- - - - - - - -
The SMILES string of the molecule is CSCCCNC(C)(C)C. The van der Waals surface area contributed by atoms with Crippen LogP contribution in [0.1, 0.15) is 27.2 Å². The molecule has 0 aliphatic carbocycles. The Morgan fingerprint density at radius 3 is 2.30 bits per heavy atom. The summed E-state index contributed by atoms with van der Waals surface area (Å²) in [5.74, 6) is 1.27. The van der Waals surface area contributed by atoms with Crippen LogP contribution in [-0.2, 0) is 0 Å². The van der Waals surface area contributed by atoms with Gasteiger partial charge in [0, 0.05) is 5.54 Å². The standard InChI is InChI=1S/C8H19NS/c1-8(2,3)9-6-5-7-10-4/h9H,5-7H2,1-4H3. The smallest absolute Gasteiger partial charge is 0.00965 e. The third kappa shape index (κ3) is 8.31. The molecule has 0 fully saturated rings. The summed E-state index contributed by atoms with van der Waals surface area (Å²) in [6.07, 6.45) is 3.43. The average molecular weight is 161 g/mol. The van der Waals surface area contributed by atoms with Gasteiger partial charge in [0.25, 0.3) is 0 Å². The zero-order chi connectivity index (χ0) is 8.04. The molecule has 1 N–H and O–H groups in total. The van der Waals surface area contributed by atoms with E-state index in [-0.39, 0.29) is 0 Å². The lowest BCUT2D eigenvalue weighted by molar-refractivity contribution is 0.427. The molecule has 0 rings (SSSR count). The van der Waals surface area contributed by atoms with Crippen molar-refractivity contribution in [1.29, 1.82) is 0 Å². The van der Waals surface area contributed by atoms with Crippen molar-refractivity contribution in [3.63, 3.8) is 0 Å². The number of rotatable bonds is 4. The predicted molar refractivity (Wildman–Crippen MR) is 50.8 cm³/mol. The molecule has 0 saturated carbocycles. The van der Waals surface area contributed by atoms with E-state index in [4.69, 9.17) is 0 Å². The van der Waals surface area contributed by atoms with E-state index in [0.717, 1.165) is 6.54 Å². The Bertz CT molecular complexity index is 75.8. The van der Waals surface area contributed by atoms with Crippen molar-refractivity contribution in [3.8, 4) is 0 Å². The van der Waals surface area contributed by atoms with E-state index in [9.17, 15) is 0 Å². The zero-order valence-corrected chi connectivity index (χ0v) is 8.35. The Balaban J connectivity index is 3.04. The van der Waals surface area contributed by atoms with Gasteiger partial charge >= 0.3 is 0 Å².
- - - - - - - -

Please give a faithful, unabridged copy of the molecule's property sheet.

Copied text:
The SMILES string of the molecule is CSCCCNC(C)(C)C. The van der Waals surface area contributed by atoms with Crippen LogP contribution in [0.1, 0.15) is 27.2 Å². The molecule has 0 aliphatic carbocycles. The Morgan fingerprint density at radius 3 is 2.30 bits per heavy atom. The summed E-state index contributed by atoms with van der Waals surface area (Å²) in [5.74, 6) is 1.27. The van der Waals surface area contributed by atoms with Crippen LogP contribution in [-0.2, 0) is 0 Å². The van der Waals surface area contributed by atoms with Gasteiger partial charge in [0, 0.05) is 5.54 Å². The standard InChI is InChI=1S/C8H19NS/c1-8(2,3)9-6-5-7-10-4/h9H,5-7H2,1-4H3. The smallest absolute Gasteiger partial charge is 0.00965 e. The third kappa shape index (κ3) is 8.31. The molecule has 0 fully saturated rings. The summed E-state index contributed by atoms with van der Waals surface area (Å²) in [6.07, 6.45) is 3.43. The average molecular weight is 161 g/mol. The van der Waals surface area contributed by atoms with Gasteiger partial charge in [0.25, 0.3) is 0 Å². The zero-order chi connectivity index (χ0) is 8.04. The molecule has 1 N–H and O–H groups in total. The van der Waals surface area contributed by atoms with E-state index in [-0.39, 0.29) is 0 Å². The lowest BCUT2D eigenvalue weighted by molar-refractivity contribution is 0.427. The molecule has 0 rings (SSSR count). The van der Waals surface area contributed by atoms with Crippen molar-refractivity contribution in [1.29, 1.82) is 0 Å². The van der Waals surface area contributed by atoms with Crippen molar-refractivity contribution in [3.63, 3.8) is 0 Å². The number of rotatable bonds is 4. The predicted molar refractivity (Wildman–Crippen MR) is 50.8 cm³/mol. The molecule has 0 saturated carbocycles. The van der Waals surface area contributed by atoms with E-state index in [4.69, 9.17) is 0 Å². The van der Waals surface area contributed by atoms with E-state index in [0.717, 1.165) is 6.54 Å². The Bertz CT molecular complexity index is 75.8. The van der Waals surface area contributed by atoms with Crippen molar-refractivity contribution in [3.8, 4) is 0 Å². The van der Waals surface area contributed by atoms with E-state index in [9.17, 15) is 0 Å². The zero-order valence-corrected chi connectivity index (χ0v) is 8.35. The Balaban J connectivity index is 3.04. The van der Waals surface area contributed by atoms with Gasteiger partial charge >= 0.3 is 0 Å².